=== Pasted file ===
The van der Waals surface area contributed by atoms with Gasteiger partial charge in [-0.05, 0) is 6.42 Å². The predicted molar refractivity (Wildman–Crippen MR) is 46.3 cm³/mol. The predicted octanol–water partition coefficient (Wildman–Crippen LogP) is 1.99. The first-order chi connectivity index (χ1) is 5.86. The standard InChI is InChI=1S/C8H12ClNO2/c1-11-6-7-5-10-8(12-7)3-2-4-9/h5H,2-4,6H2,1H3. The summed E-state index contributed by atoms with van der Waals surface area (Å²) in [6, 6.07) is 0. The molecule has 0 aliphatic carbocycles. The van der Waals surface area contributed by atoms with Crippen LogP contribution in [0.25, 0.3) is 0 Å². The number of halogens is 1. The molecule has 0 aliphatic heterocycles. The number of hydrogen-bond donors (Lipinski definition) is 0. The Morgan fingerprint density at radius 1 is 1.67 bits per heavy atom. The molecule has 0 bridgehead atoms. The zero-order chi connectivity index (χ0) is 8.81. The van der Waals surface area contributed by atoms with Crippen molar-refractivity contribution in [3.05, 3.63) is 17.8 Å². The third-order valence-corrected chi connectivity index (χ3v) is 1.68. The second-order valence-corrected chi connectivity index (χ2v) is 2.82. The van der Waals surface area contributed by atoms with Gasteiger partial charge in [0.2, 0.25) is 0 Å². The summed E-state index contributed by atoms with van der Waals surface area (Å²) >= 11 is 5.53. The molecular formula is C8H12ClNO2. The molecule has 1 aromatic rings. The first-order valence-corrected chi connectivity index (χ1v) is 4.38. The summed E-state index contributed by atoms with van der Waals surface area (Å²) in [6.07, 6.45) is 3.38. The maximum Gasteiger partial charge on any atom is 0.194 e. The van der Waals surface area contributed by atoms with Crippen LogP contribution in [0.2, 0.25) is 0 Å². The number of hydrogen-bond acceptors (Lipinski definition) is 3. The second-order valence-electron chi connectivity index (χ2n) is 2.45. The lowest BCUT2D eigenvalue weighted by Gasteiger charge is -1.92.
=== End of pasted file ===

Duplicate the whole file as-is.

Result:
The van der Waals surface area contributed by atoms with Gasteiger partial charge in [-0.05, 0) is 6.42 Å². The predicted molar refractivity (Wildman–Crippen MR) is 46.3 cm³/mol. The predicted octanol–water partition coefficient (Wildman–Crippen LogP) is 1.99. The first-order chi connectivity index (χ1) is 5.86. The standard InChI is InChI=1S/C8H12ClNO2/c1-11-6-7-5-10-8(12-7)3-2-4-9/h5H,2-4,6H2,1H3. The summed E-state index contributed by atoms with van der Waals surface area (Å²) in [6, 6.07) is 0. The molecule has 0 aliphatic carbocycles. The van der Waals surface area contributed by atoms with Crippen LogP contribution in [0.25, 0.3) is 0 Å². The number of halogens is 1. The molecule has 0 aliphatic heterocycles. The number of hydrogen-bond donors (Lipinski definition) is 0. The Morgan fingerprint density at radius 1 is 1.67 bits per heavy atom. The molecule has 0 bridgehead atoms. The zero-order chi connectivity index (χ0) is 8.81. The van der Waals surface area contributed by atoms with Crippen molar-refractivity contribution in [3.05, 3.63) is 17.8 Å². The third-order valence-corrected chi connectivity index (χ3v) is 1.68. The second-order valence-corrected chi connectivity index (χ2v) is 2.82. The van der Waals surface area contributed by atoms with Gasteiger partial charge in [0.2, 0.25) is 0 Å². The summed E-state index contributed by atoms with van der Waals surface area (Å²) >= 11 is 5.53. The molecular formula is C8H12ClNO2. The molecule has 1 aromatic rings. The first-order valence-corrected chi connectivity index (χ1v) is 4.38. The summed E-state index contributed by atoms with van der Waals surface area (Å²) in [6.07, 6.45) is 3.38. The maximum Gasteiger partial charge on any atom is 0.194 e. The van der Waals surface area contributed by atoms with Crippen LogP contribution in [0.2, 0.25) is 0 Å². The number of hydrogen-bond acceptors (Lipinski definition) is 3. The second-order valence-electron chi connectivity index (χ2n) is 2.45. The lowest BCUT2D eigenvalue weighted by Gasteiger charge is -1.92.